With all five species of Pacific salmon native to its waters, Alaska is the undisputed champion of the salmon fishing realm. Chinook, coho, sockeye, pink, and chum salmon are all born in Alaska’s fresh waterways, migrate to the sea where they spend their adult lives getting fat on the abundance of food, and then return to freshwater, sometimes swimming hundreds of miles upriver to the place of their birth to spawn and die. In between, the fish must run the gauntlet of bears, eagles, other predatory wildlife, and commercial and recreational anglers. Through it all, mind-boggling numbers of fish, reaching into the millions, successfully make the round-trip journey to continue the propagation of their species. Here is a short breakdown of the five species of Pacific salmon native to Alaska:

Chinook Salmon

Also called “king” salmon because it is the largest of all the salmon species, Chinook are found across Alaska and are most abundant in coastal areas and larger rivers. Alaska holds both the commercial and sport fishing world records for Chinook. 

Coho Salmon

Cohos, also called “silvers,” are highly adaptable and are found abundantly across Alaska, from the coastal regions to the smallest river tributaries. Cohos are highly targeted by both commercial and sport fishermen, with an average weight of around nine pounds. 

Chum Salmon

Also called “dog” salmon, chum are more plentiful than silvers and are the most widely distributed of all the Alaskan salmon species. Anglers often overlook chum salmon, focused more on kings and silvers, but they are nonetheless a vital game fish for the tourism industry.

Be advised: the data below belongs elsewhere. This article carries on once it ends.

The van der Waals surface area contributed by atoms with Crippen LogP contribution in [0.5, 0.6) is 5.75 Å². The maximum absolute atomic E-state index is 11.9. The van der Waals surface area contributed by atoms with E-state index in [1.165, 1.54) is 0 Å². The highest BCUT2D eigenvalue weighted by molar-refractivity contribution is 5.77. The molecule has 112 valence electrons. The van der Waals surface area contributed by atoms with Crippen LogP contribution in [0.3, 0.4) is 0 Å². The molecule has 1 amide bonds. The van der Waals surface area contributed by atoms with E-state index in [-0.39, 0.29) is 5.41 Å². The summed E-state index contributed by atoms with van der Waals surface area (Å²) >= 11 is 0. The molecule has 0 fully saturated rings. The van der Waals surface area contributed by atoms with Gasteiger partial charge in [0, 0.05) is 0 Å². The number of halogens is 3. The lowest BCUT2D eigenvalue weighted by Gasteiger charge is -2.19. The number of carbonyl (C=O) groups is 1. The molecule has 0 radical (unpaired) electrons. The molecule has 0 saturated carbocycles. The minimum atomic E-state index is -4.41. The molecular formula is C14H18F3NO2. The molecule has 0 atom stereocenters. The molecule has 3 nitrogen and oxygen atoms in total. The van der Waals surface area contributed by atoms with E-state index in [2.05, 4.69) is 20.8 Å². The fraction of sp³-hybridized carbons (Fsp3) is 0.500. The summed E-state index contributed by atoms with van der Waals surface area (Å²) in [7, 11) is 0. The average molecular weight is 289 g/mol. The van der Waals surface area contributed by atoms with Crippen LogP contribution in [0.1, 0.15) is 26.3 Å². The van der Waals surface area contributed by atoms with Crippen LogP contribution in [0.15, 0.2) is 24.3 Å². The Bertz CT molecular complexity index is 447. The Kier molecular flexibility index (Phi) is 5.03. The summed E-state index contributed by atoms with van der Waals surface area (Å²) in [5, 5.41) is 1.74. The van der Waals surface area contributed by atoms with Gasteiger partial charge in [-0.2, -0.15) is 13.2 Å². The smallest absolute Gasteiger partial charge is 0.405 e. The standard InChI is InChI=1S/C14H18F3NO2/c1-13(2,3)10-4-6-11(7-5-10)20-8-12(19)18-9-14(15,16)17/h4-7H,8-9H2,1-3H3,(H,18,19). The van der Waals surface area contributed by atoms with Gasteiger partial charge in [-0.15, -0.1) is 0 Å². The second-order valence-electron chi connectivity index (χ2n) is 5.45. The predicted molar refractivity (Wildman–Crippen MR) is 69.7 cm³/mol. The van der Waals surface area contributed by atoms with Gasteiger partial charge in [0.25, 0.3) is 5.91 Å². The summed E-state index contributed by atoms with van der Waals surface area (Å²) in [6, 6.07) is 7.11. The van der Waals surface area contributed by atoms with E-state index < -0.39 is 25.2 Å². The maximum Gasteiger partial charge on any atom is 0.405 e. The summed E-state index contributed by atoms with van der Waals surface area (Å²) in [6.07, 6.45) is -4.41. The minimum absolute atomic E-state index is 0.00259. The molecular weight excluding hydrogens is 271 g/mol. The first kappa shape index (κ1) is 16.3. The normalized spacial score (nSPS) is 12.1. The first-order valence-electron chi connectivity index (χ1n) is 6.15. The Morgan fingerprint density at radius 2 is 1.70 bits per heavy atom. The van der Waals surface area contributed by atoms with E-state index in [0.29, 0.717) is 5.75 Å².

Pink Salmon

Pink salmon, also called “humpback” or “humpies,” are the most plentiful of all the Alaskan salmon species statewide. Pinks have the highest amount of oil in their flesh and weigh 3.5 to 5 pounds. 

Sockeye Salmon

Also called “red” salmon, Alaska claims the largest sockeye salmon population on Earth. These fish are widely distributed across the state. Many years see runs in the tens of millions of fish. 

Regions of Alaska with the Most Salmon 

Alaska salmon fishing trips are the things legends are made of. However, because Alaska is so vast, being larger than California, Texas, and Montana combined, anglers planning Alaska fishing tours always want to know what region of Alaska has the most salmon. While the five species are well distributed throughout the state, the areas with the most significant numbers are the bays and inlets of the southern coastal areas and the lower sections of the larger rivers that feed into the ocean. This is due to the salmon entering the mouths of rivers and dispersing more and more into smaller tributaries the further inland they migrate. 

 Coastal Regions


A small city of just under 6,000 people set on Kachemak Bay, Homer is the southernmost city on Alaska’s Kenai Peninsula. Being on the coast, all five species of Pacific salmon are abundant around Homer, with fishing being spectacular from mid-July through early September.


Sitting on the southeast coast of the Kenai Peninsula, at the head of the tiny inlet of Resurrection Bay, Seward is less than half the size of Homer, with a population of about 2,500. Because the bay is at the Resurrection River’s confluence and several smaller creeks, all five species of Pacific salmon are abundant from July through September. 

Kodiak Archipelago